Australian Prime Minister Radio interview – ABC Brisbane

Prime Minister

Why is the city of Ipswich involved in a major arms deal? The Prime Minister, Anthony Albanese is there today. Prime Minister, why is the city of Ipswich involved in a major arms trade?

ANTHONY ALBANESE, PRIME MINISTER: Because it is about jobs and it’s about manufacturing right there in Queensland. It’s a part of our plan for a future made in Australia. When I was in Germany last year, we signed an agreement with the German government for 100, or more than 100 Boxer Heavy Weapon Carrier Vehicles to be built by Rheinmetall at its Military Vehicle Centre of Excellence, which is there in Redbank. This is 600 direct jobs alone, but many more than that, of course, when you apply the multiplier impact and it’s a part of a very important industry for Australia. This export agreement that has now passed through the German parliament follows the signing of the agreement last year. These are highly advanced military vehicles using state of the art technology.

AUSTIN: So, let me interrupt there Prime Minister, help me understand this. So, a German company has Rheinmetall, their German facility here in Ipswich. We’re making the stuff and selling it back to the people that own Rheinmetall.

PRIME MINISTER: That’s exactly right. And it is worth more than 600 jobs, direct jobs of course, there in the Ipswich region there west of Brisbane. But there’s many more than that through the multiplier impact as well. It shows that Australia can compete, and we are good at manufacturing, and these direct jobs will be more than matched by jobs through the supply chain. And this is good news for Australia. It’s a part of the creation of more than 1000 jobs every single day that we’ve been in office, which is more than have been created, many more than by any previous government in Australian history.

AUSTIN: All right, well that’s, so you say Australia can compete. Let me ask you about something else that you’ve announced. Explain to me the logic of investing $1 billion of taxpayers money to build solar panels with AGL and Sundrive in Australia. Why are we going up against, say a country like China, which even according to the former ACCC head Rod Sims, says it’s a real serious question as to whether we can even make them competitively priced compared to what China can build them for?

PRIME MINISTER: We can make them competitively. It isn’t just for Sundrive. This Solar Shot Program will be a national one to provide incentives. And I’ll tell you why we should –

AUSTIN: Are you building any in Queensland?

PRIME MINISTER: We are open to suggestions and open to partnering and providing that support with manufacturing businesses right throughout Australia.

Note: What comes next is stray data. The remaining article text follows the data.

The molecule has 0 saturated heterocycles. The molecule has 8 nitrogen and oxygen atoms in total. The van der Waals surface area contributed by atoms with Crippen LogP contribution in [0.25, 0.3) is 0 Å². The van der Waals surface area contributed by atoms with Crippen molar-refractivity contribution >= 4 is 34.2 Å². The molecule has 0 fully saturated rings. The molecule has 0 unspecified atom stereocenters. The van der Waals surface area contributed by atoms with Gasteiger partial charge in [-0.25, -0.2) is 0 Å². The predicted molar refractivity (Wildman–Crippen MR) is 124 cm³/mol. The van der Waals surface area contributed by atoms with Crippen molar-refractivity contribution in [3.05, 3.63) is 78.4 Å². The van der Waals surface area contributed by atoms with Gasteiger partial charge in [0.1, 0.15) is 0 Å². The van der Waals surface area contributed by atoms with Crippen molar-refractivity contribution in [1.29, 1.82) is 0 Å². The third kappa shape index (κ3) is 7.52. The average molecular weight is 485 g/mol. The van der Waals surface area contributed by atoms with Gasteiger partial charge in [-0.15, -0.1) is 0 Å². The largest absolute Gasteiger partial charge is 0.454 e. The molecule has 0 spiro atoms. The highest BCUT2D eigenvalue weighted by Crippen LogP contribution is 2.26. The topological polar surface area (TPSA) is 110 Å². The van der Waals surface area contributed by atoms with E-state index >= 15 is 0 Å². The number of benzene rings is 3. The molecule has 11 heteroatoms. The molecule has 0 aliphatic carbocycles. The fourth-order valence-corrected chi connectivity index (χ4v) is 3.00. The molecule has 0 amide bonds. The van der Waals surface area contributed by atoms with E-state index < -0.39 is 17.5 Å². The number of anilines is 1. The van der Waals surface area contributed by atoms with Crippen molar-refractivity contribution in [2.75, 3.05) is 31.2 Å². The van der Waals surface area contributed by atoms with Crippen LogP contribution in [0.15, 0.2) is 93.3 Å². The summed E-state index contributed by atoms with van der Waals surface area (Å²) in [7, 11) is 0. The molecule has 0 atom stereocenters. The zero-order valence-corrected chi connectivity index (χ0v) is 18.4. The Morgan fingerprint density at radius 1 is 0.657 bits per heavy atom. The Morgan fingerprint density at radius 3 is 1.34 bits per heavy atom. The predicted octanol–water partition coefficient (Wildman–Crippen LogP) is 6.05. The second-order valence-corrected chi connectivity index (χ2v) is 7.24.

AUSTIN: So, the answer is not yet?

PRIME MINISTER: This is, well, not yet, but we’re open to it. Just like Queensland businesses will benefit from our National Reconstruction Fund. One of the things, Steve, we need to do is to recognise that we need to be more resilient as an economy. It’s not whether we produce solar panels, it’s how can we afford not to. How can we be dependent when one in three Australian households have solar panels on their roofs, not to have some national resilience here? We have produced the –

AUSTIN: So, we’ll be competing head on with China?

PRIME MINISTER: We will be competing and we can compete. These will be the most efficient, Sundrive have used their innovation to produce the most efficient solar panels in the world and make an enormous difference. And one of the things that’s happening, Steve, is that with the use of new technology and productivity gains, labour as a proportion of the costs of production are less and less. What that means is that Australian businesses can be more competitive because issues like transport, for example, are going to be more and more important in the future so we’re certainly –

AUSTIN: Okay, all right. Who or what will be the customers for these solar panels? If these Australian, these are taxpayer subsidised, Australian built solar panels, who will the customers be?

PRIME MINISTER: Your listeners, Steve.

AUSTIN: Well, my listeners tend to buy on price, and if they can get a Chinese solar panel at a much cheaper price than an Australian taxpayer subsidised one, wouldn’t they be more inclined to go for the cheaper priced one? Which is what’s happening at the moment?

PRIME MINISTER: No, Australian businesses can compete. If you look at what’s happening around the world, whether it’s Inflation Reduction Act in the United States, whether it be, China, of course, has subsidies through state owned enterprises. You need to recognise that we need to be more resilient. And we make no apologies for wanting a future made in Australia, for wanting manufacturing brought back here. Now, in the 1970s and 1980s, we saw a flight of capital, we saw jobs all going overseas. We have all the resources to power the twenty-first century. We have the copper and the lithium and the nickel and the vanadium – all of these essential resources. What we need to do is continue to export, but where possible value add here. And we have the best solar resources in the world in terms of the sun up above us, which of course, is free. We also have enormous space, so that as the world moves towards carbon tariffs, which the European Union is doing, and other nations, we will be incredibly competitive. We can not only produce solar panels here, we can produce things like green aluminium there in central Queensland. We can produce green steel. We can be a manufacturing powerhouse again if we’re smart and if we have faith in ourselves.

AUSTIN: My guest is Prime Minister Anthony Albanese. He’ll be in Ipswich today to look at the Rheinmetall facility that’s exporting defence equipment back to Germany. Steve Austin’s my name. It’s coming up to a quarter to nine. A couple of listeners have sent me some questions I’d like to put to you, so I think that’s important that I do that, Prime Minister.